Comments: Bush v Rochester

Perhaps I'm just a stupid American, but I just don't see why the status quo, with its A, B and (unofficially) C options won't be satisfactory with women bishops. I understand that FIF says it won't be satisfactory, but I can't for the life of me understand their argument.

Posted by Ruidh at Friday, 12 November 2004 at 9:02pm GMT

What I find so frustrating is the fact that the options listed don't really make a lot of sense.

People who want to see women bishops are not prepared to accept any artificial glass ceilings

Those who oppose them can only accept a Third province.

So, they are the two choices. We move ahead - which has to happen as there is no conceivable reason why women can be priests but not bishops

And we then decide if we are to set up a church within a church which further institutionalises discrimination.

I sincerely hope that the answer will be no.

Posted by Merseymike at Sunday, 14 November 2004 at 2:20pm GMT

Merseymike wrote:
"And we then decide if we are to set up a church within a church which further institutionalises discrimination."

But the answer may very well be "yes." It certainly happened here in the U.S. where we have a de facto "church within a church" (The Network of Anglican Communion Dioceses and Parishes) who has institutionalized discrimination against gays and lesbians, and has a non-geographical "province" which also discriminates against women.

Posted by David Huff at Monday, 15 November 2004 at 6:25pm GMT

Ruidh wrote:

"Perhaps I’m just a stupid American, but I just don’t see why the status quo, with its A, B and (unofficially) C options won’t be satisfactory with women bishops. I understand that FIF says it won’t be satisfactory, but I can’t for the life of me understand their argument."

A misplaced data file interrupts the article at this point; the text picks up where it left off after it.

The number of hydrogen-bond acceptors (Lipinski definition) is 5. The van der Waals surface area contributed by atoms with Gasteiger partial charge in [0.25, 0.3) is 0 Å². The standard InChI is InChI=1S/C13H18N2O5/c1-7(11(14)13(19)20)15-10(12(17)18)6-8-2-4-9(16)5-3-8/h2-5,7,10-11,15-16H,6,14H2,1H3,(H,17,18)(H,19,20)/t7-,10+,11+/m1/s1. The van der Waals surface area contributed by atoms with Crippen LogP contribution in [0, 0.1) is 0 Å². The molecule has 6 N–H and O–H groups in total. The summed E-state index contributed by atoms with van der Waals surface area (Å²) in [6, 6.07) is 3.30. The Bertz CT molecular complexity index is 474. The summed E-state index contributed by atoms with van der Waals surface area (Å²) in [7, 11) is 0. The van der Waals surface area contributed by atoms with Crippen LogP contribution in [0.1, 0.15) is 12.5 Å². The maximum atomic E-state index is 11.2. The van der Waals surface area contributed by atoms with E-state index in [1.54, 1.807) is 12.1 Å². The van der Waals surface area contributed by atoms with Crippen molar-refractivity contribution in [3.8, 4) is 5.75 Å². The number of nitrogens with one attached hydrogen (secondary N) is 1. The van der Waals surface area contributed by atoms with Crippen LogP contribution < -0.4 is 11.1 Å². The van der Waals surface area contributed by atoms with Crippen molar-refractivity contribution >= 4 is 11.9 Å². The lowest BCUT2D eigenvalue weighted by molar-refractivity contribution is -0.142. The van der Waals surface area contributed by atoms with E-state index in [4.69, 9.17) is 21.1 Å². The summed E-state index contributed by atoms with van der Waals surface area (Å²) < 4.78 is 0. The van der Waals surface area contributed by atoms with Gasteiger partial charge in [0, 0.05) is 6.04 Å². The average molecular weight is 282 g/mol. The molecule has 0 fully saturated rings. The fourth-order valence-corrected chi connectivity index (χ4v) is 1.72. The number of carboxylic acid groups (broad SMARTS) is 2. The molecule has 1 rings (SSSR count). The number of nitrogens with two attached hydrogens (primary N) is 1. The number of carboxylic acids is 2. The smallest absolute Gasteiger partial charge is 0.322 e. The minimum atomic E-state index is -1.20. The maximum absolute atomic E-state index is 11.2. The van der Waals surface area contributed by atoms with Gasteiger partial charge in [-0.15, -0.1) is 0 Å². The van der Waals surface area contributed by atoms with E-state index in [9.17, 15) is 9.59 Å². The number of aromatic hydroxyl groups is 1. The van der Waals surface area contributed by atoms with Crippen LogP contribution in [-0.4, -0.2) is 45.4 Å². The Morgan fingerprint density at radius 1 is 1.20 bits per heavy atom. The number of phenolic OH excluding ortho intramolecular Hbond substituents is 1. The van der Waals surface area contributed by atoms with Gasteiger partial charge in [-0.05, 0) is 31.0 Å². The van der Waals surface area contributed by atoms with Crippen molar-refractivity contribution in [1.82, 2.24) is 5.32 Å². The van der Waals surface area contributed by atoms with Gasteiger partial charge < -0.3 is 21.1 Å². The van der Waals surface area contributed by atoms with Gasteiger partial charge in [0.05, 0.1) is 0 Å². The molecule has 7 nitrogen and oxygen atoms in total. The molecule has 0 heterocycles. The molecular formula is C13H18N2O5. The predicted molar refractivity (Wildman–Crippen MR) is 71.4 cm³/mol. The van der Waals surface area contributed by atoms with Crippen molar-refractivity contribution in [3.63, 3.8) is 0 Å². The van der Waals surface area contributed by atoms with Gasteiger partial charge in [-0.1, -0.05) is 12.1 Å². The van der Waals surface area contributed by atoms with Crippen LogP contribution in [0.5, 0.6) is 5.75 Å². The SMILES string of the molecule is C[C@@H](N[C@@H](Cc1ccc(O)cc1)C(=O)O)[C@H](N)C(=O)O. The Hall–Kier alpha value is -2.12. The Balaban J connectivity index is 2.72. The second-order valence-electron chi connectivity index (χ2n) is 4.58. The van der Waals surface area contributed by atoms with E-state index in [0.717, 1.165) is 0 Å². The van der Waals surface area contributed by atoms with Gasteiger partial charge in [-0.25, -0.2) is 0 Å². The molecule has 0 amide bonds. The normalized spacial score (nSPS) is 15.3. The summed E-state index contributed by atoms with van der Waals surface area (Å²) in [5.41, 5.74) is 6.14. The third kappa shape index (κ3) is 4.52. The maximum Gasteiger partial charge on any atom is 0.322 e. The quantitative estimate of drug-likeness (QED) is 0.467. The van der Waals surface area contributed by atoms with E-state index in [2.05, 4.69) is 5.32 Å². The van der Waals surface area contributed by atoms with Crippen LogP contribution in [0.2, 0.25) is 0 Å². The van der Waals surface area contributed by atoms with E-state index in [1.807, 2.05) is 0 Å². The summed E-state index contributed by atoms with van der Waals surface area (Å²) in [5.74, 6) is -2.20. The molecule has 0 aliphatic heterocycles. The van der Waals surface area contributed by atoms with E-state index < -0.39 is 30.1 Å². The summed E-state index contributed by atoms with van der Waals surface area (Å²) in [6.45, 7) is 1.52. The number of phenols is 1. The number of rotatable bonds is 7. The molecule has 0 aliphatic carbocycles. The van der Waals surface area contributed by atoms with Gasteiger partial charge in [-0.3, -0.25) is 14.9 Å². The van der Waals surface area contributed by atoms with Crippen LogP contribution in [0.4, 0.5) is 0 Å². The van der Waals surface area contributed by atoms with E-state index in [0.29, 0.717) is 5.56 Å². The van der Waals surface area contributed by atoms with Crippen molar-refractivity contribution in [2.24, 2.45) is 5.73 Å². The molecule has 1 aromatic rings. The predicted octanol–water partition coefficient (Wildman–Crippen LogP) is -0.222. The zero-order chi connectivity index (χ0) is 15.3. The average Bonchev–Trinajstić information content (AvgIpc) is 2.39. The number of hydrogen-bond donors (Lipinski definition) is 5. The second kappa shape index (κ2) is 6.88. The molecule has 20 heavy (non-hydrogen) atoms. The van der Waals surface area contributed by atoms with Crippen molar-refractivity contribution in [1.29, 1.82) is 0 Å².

There are two pretty obvious reasons, I think.

The provision currently made is that the diocesan bishop remains the ordinary, and that extended episcopal oversight is provided on his behalf by the "flying bishop". This can work only on the basis that the diocesan bishop IS a bishop. So, if we imagine that the Bishop of Barchester "ordains" women, Fr Lacey-Cotter, the parish priest of Saint Sexburga's, Barchester, may believe that +Theophilus Barcestr: is a heretic and insist that his curate is ordained and his layfolk confirmed by the flying bishop, but he acknowledges that +Theophilus is the ordinary and that he IS a bishop whose sacramental actions, apart from the purported "ordination" of women, remain valid. If +Sharon Barcestr: is the "bishop", this is no longer the case.

Secondly, the provisions currently in place apply only to the ministry of women as priests. At present, if an American turns up in England identifying himself as Fr Elmer, whether or not he can function as a priest depends on whether his letters of orders originate from +Dave Dakota (valid) or +Nellie Nebraska (invalid). No provision is made for the refusal to allow male "priests" purportedly ordained by a hypothetical +Sharon Barcestr: to celebrate the Eucharist. So, Fr Lacey-Cotter could find himself no longer knowing whether he could accept as validly ordained priests other men apparently ordained in the C of E.

Alan Harrison

Posted by Alan Harrison at Friday, 19 November 2004 at 5:14pm GMT